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BWW Review: Amusing THE LAST SCHWARTZ at Theater J

"The Last Schwartz," a play that's perfectly suited for Theater J, is certainly a familiar trope for its audience: Somebody brings home a non-Jewish women to a solemn family occasion fraught with religious underpinnings.

She's a shiksa, in other words, though that somewhat derisive Yiddish term is not used.

Her cluelessness is so gleefully generalized that it could be more about blonde jokes than lapses of the goyim.

As a subject matter, it's served writers from Philip Roth to Joshua Harmon of "Bad Jews" fame to Neil Simon; Deborah Zoe Laufer's script largely aims for the latter. That means for the most part a splendid night of laughs at the D.C. Jewish Community Center in a solid production with some very good performances.

Yet it jerks to a halt once it tries to become more than that, injecting quite late the kind of drama that may be more unwelcome than the guest.

The occasion at the old Schwartz estate in upstate New York is a yahrzeit - the first anniversary of the patriarch's death, in which, among other things, they remember and light a candle.

One daughter, Norma (Barbara Pinolini) is doing her best to uphold the traditions of her late father, while her brother Herb (Sasha Olinick) would just as soon put his foot up on the furniture and sell the house. Another brother, Simon (Andrew Wassenich), has some unnamed malady that keeps him at his telescope and requiring some oversight. A younger brother Gene (Billy Finn) in the show business brings home the flashy female guest in thigh-high boots, Kia (Emily Kester).

Kia is as exotic a thing that's been in the Schwartz household for a whole and is an object of fascination for them, and the audience. She is cheerfully uninformed about all things (including the reason for the gathering), uses the yahrzeit candle to light a joint and even tries to seduce both of Gene's brothers before the night is over. In the role, Kester dazzles.

The drama comes mainly through the character of Herb's wife, Bonnie (Anne Bowles), who begins the play with a brash and quite funny monologue about something she saw on "Oprah" about Siamese Twins. Before long, she's quite worked up about it because, we learn, they have been unable to have children. She also had an unlikely one-nighter with Gene and takes over act two with quite a serious proposition to Kia. Bowles does a good job in a thankless role.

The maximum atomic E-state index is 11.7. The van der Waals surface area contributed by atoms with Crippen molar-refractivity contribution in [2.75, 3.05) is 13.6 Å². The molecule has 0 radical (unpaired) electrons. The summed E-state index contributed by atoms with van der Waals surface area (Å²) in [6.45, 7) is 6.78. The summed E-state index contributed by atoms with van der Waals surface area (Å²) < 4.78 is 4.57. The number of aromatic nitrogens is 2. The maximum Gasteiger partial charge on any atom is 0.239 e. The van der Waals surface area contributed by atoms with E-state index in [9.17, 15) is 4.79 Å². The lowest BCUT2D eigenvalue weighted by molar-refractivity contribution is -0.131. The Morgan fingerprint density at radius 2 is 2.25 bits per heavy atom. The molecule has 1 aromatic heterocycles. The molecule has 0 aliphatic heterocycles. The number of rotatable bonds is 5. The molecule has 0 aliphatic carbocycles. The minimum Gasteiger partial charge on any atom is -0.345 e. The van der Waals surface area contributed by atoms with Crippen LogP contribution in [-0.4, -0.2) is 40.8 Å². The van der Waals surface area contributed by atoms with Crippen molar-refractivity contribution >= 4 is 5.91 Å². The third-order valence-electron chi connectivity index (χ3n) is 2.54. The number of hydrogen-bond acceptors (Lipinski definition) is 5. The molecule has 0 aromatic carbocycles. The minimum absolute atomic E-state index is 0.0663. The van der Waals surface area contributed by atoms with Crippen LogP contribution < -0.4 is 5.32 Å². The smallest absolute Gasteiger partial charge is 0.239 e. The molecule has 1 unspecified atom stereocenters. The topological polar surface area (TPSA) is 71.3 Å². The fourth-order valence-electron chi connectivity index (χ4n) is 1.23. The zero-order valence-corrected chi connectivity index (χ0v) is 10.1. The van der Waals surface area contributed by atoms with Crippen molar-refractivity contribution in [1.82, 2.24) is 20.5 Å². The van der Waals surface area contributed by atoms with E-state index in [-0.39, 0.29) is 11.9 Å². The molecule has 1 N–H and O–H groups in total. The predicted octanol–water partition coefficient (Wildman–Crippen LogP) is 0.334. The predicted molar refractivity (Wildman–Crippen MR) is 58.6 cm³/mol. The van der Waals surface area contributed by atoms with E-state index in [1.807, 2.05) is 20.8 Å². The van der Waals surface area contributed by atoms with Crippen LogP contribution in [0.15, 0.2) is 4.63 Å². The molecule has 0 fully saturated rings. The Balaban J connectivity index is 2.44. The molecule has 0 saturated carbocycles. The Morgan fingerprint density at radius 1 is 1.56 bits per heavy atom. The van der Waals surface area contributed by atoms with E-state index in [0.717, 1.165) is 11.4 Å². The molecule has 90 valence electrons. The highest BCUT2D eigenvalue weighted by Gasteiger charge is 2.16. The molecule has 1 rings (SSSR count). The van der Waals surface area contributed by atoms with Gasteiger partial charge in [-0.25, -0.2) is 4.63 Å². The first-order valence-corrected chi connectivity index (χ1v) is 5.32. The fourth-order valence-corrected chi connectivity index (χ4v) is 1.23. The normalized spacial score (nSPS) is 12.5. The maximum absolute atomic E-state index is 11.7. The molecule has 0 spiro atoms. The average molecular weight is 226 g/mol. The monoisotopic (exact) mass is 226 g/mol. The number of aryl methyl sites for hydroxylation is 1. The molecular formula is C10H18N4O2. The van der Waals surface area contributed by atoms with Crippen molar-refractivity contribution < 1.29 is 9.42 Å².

The changing of gears is a tough one for a play that had been bouncing along so lightly.

"The Last Schwartz" has had an unusual history, written in 1999 and premiering in Florida, where it was a it, it was withdrawn from circulation for a Broadway run that never materialized and forgotten when licensing for regional productions were available again.

As such, it shows its age a bit. People aren't so cavalier about things like twins conjoined at the head, or people on the autistic spectrum, as the character Simon seems to be. His dreamy boy-child is the most outdated in the way he is written, good for a throwaway laugh or some cosmic insight.

Theater J Artistic director Adam Immerwahr claims the play "asks us to think about the very future of Judaism and humanity itself," yet it never comes close. Bonnie wants a baby that will carry on the family name, but her inability doesn't mean Judaism will die.

As much as we hear about some family members, we do not learn much about Norma's estrangement from her family, get no prognosis on Simon whatsoever (everybody tends to ignore him); and never get much at all about Gene and what he was thinking about bringing this young woman home (or messing around with his sister-in-law). Such are the casualties of comedy.

Immerwahr is making his Theater J directoral debut with "The Last Schwartz," the first play to be selected in his position as artistic director. And technically, he succeeds in keeping the play fast-moving and creating characters that for the most part seem authentic.

With another strong design team that includes James Fouchard's scenic design, Kelsey Hunt's costumes and lighting by Nancy Shertler, "The Last Schwartz" is the first of a season that will eventually include some Neil Simon as well as a holiday production called "Oy Vey in a Manger."

Running time: Two hours.

Photo credit: Emily Kester and Andrew Wassenich in "The Last Schwartz." Photo by C. Stanley Photography

"The Last Schwartz" continues through Oct. 2 at Theater J at the Ediavitch DC JCC's Aaron & Cecile Goldman Theater, 1529 16th Street NW. 202-777-3210 or online.

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From This Author Roger Catlin